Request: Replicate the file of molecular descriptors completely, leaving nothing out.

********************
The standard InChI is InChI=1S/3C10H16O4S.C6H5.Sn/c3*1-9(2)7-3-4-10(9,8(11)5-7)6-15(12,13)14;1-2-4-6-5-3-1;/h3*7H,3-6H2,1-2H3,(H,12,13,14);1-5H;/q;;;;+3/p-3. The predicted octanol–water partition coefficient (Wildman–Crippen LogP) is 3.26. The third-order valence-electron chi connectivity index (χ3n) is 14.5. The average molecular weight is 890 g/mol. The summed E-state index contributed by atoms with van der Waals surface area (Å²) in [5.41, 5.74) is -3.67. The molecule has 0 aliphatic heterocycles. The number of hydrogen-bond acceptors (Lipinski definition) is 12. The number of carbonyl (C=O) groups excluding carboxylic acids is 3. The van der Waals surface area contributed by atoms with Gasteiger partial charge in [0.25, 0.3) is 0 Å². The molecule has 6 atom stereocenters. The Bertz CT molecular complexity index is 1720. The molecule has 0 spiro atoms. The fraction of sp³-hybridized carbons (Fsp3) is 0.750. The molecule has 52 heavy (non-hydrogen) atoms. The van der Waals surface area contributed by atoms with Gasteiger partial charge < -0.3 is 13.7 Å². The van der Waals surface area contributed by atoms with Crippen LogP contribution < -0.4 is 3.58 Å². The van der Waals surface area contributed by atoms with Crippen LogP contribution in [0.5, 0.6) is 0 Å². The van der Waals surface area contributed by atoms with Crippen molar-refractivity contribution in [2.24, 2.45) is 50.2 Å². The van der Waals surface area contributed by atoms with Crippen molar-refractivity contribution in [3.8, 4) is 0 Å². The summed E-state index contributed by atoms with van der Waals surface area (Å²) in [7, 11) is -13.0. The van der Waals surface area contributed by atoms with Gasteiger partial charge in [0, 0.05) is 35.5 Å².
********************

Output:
The standard InChI is InChI=1S/3C10H16O4S.C6H5.Sn/c3*1-9(2)7-3-4-10(9,8(11)5-7)6-15(12,13)14;1-2-4-6-5-3-1;/h3*7H,3-6H2,1-2H3,(H,12,13,14);1-5H;/q;;;;+3/p-3. The predicted octanol–water partition coefficient (Wildman–Crippen LogP) is 3.26. The third-order valence-electron chi connectivity index (χ3n) is 14.5. The average molecular weight is 890 g/mol. The summed E-state index contributed by atoms with van der Waals surface area (Å²) in [5.41, 5.74) is -3.67. The molecule has 0 aliphatic heterocycles. The number of hydrogen-bond acceptors (Lipinski definition) is 12. The number of carbonyl (C=O) groups excluding carboxylic acids is 3. The van der Waals surface area contributed by atoms with Gasteiger partial charge in [0.25, 0.3) is 0 Å². The molecule has 6 atom stereocenters. The Bertz CT molecular complexity index is 1720. The molecule has 0 spiro atoms. The fraction of sp³-hybridized carbons (Fsp3) is 0.750. The molecule has 52 heavy (non-hydrogen) atoms. The van der Waals surface area contributed by atoms with Gasteiger partial charge < -0.3 is 13.7 Å². The van der Waals surface area contributed by atoms with Crippen LogP contribution < -0.4 is 3.58 Å². The van der Waals surface area contributed by atoms with Crippen LogP contribution in [0.5, 0.6) is 0 Å². The van der Waals surface area contributed by atoms with Crippen molar-refractivity contribution in [2.24, 2.45) is 50.2 Å². The van der Waals surface area contributed by atoms with Crippen molar-refractivity contribution in [3.8, 4) is 0 Å². The summed E-state index contributed by atoms with van der Waals surface area (Å²) in [7, 11) is -13.0. The van der Waals surface area contributed by atoms with Gasteiger partial charge in [0, 0.05) is 35.5 Å².